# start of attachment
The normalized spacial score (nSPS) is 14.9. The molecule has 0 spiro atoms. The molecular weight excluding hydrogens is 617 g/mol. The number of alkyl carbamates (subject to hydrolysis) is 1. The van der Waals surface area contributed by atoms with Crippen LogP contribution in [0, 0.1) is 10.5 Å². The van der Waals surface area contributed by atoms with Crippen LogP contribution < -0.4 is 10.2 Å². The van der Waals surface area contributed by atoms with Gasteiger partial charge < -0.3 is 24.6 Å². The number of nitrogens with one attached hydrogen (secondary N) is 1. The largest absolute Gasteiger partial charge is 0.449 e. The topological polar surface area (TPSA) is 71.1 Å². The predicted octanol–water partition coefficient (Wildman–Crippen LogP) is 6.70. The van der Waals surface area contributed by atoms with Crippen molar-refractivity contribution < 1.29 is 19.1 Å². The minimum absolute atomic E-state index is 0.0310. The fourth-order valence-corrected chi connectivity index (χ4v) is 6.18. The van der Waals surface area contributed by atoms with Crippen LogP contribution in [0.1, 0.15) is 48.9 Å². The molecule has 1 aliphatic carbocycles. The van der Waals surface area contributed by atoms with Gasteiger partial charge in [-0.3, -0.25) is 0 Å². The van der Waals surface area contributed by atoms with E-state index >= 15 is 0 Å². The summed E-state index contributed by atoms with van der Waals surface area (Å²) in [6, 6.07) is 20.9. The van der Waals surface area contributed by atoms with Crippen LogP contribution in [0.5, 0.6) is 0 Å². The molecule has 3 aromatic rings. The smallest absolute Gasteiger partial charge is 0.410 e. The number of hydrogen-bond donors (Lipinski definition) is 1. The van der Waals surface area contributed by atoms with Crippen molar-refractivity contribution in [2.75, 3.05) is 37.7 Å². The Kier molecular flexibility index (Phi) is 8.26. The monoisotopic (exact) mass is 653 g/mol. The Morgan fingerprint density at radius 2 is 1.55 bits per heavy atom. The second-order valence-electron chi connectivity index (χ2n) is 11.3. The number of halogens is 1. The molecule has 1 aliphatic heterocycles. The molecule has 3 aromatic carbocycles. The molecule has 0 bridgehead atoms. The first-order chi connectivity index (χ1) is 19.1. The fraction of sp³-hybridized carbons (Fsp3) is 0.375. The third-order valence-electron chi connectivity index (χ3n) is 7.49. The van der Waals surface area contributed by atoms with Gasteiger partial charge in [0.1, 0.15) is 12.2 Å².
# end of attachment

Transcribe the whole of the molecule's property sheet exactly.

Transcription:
The normalized spacial score (nSPS) is 14.9. The molecule has 0 spiro atoms. The molecular weight excluding hydrogens is 617 g/mol. The number of alkyl carbamates (subject to hydrolysis) is 1. The van der Waals surface area contributed by atoms with Crippen LogP contribution in [0, 0.1) is 10.5 Å². The van der Waals surface area contributed by atoms with Crippen LogP contribution < -0.4 is 10.2 Å². The van der Waals surface area contributed by atoms with Gasteiger partial charge < -0.3 is 24.6 Å². The number of nitrogens with one attached hydrogen (secondary N) is 1. The largest absolute Gasteiger partial charge is 0.449 e. The topological polar surface area (TPSA) is 71.1 Å². The predicted octanol–water partition coefficient (Wildman–Crippen LogP) is 6.70. The van der Waals surface area contributed by atoms with Crippen molar-refractivity contribution < 1.29 is 19.1 Å². The minimum absolute atomic E-state index is 0.0310. The fourth-order valence-corrected chi connectivity index (χ4v) is 6.18. The van der Waals surface area contributed by atoms with Crippen LogP contribution in [0.1, 0.15) is 48.9 Å². The molecule has 1 aliphatic carbocycles. The van der Waals surface area contributed by atoms with Gasteiger partial charge in [-0.3, -0.25) is 0 Å². The van der Waals surface area contributed by atoms with E-state index >= 15 is 0 Å². The summed E-state index contributed by atoms with van der Waals surface area (Å²) in [6, 6.07) is 20.9. The van der Waals surface area contributed by atoms with Crippen LogP contribution in [0.5, 0.6) is 0 Å². The molecule has 3 aromatic rings. The smallest absolute Gasteiger partial charge is 0.410 e. The number of hydrogen-bond donors (Lipinski definition) is 1. The van der Waals surface area contributed by atoms with Crippen molar-refractivity contribution in [2.75, 3.05) is 37.7 Å². The Kier molecular flexibility index (Phi) is 8.26. The monoisotopic (exact) mass is 653 g/mol. The Morgan fingerprint density at radius 2 is 1.55 bits per heavy atom. The second-order valence-electron chi connectivity index (χ2n) is 11.3. The number of halogens is 1. The molecule has 1 aliphatic heterocycles. The molecule has 3 aromatic carbocycles. The molecule has 0 bridgehead atoms. The first-order chi connectivity index (χ1) is 19.1. The fraction of sp³-hybridized carbons (Fsp3) is 0.375. The third-order valence-electron chi connectivity index (χ3n) is 7.49. The van der Waals surface area contributed by atoms with Gasteiger partial charge in [0.1, 0.15) is 12.2 Å².